Coronado back as Scout ‘college’ site

       For the second year, Coronado High classrooms, cafeteria and outer grounds will be used for a Boy Scout “college” Saturday, Nov. 13.

Scouts in the Scout college's rocketry class last year enjoy lift-off for one of the rockets they'd built.
Westside Pioneer photo

       The all-day event will be noticeably bigger than last year's, with at least 500 Scouts expected (compared with 220 in 2009), according to Gregg Graham, assistant scoutmaster for the Coronado-based Troop 53.
       The main attraction is the chance to earn merit badges. Out of the total of 130 badges that can be earned by a Scout, 50 will be offered at the college (compared with about 15 last year), Graham said. One of them - inventing - is so new that a Scout from Virginia who is trying to obtain all 130 this year is coming to the college specifically for that reason, he pointed out. (As a side “note,” the boy's parents, both musicians, have volunteered to help instruct a bugling class.)
       Otherwise, more than a third of the registered Scouts are from the Pikes Peak region, another third from the Denver suburbs, Graham estimated, and the remainder from scattered areas around the state.
       Three sessions of classes - 72 in all compared with 23 last year - will be offered between 8 a.m. and 6 p.m. The plan is to have at least two teachers per classroom, even more in those that are especially “hands-on.”
       Specialists in different categories have been sought for instructors - for instance, inventing will be taught by an engineer from Spectranetics, and rocketry by officers from Peterson Air Force Base.
       Last year part of the first floor of the school's main building was used; this year a second floor will be needed as well, Graham said.
       Signups are still being taken, with 470 Scouts currently having paid the $20 tuition fee. As many as 75 more could still be added to the list. “We might still hit 500,” he said. For expediency, the signup process is exclusvely online this year at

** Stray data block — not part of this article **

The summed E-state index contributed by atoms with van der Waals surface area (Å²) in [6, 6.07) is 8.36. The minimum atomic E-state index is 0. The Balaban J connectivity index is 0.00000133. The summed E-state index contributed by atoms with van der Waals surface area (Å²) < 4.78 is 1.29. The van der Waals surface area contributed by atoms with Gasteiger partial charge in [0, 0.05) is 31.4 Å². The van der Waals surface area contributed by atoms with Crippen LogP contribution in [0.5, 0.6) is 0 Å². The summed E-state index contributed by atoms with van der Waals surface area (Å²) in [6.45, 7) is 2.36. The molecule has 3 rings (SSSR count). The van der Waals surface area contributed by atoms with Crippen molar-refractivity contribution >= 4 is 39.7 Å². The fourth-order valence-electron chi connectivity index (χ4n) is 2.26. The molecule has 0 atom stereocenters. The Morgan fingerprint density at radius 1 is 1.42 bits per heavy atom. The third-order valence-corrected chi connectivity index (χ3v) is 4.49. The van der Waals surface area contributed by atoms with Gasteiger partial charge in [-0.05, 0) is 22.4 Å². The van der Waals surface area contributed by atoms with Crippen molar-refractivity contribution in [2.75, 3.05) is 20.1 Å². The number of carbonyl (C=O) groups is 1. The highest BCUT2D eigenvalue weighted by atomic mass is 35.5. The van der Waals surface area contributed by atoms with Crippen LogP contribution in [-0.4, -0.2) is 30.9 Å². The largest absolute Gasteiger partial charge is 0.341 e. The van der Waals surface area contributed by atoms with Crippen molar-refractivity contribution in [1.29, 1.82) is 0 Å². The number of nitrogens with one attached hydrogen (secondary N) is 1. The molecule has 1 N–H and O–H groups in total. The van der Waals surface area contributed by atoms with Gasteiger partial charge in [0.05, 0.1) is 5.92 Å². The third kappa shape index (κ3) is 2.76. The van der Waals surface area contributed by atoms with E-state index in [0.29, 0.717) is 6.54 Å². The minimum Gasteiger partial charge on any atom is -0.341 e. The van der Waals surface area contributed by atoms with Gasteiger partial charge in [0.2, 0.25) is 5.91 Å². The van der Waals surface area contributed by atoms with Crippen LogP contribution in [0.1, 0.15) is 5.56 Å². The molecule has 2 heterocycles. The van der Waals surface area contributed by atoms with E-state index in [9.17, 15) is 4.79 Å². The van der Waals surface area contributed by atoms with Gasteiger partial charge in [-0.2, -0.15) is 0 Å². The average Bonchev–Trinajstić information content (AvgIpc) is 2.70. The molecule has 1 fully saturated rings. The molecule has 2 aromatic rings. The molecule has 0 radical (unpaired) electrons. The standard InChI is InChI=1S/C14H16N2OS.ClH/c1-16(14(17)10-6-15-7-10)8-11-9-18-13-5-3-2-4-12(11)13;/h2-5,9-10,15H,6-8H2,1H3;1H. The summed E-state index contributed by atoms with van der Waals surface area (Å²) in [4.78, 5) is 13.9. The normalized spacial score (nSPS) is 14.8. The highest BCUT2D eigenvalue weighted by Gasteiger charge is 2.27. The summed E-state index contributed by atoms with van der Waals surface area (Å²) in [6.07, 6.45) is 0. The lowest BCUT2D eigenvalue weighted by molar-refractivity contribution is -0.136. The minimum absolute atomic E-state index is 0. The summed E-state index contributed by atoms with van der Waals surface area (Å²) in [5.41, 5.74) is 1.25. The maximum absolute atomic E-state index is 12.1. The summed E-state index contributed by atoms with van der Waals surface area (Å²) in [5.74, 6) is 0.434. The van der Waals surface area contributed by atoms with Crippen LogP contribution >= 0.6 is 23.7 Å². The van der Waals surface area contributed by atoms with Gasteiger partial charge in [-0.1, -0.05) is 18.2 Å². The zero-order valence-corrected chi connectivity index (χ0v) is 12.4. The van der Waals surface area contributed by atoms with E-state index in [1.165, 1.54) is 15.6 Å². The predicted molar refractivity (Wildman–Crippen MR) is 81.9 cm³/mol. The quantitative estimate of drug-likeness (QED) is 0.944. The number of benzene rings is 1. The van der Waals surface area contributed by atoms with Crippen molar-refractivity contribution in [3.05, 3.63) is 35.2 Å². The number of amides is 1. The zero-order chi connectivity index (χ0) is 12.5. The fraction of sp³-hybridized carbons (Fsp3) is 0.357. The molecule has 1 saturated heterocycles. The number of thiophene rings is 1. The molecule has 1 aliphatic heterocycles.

The arrangement with Coronado High School will be similar to last year's, in which Troop 53 repaid the school by painting the campus' street curbs as needed to help with traffic safety. “Last year I was told we painted half a mile of curbs,” Graham said. “This year it will be about a mile. We'll have to go to a sprayer instead of a roller.”
       In addition, the Scouts plan to take great lengths, including “before” photos of Coronado classrooms, to be sure they are restored exactly the way they were. Toward that end, Graham said he and other volunteers will be sweeping, mopping and generally tidying all the rooms afterward. The growth of the event in its second year has made it “one of the largest merit badge colleges in the country,” Graham said. A side effect has been “logistical challenges” that will require “many more people” to keep things going smoothly. But he thinks all will go well, and despite the many demands he pledged to correct two problems that were heard from last year's event: not enough coffee for volunteers and not enough lunchtime pizza for the kids.

Westside Pioneer article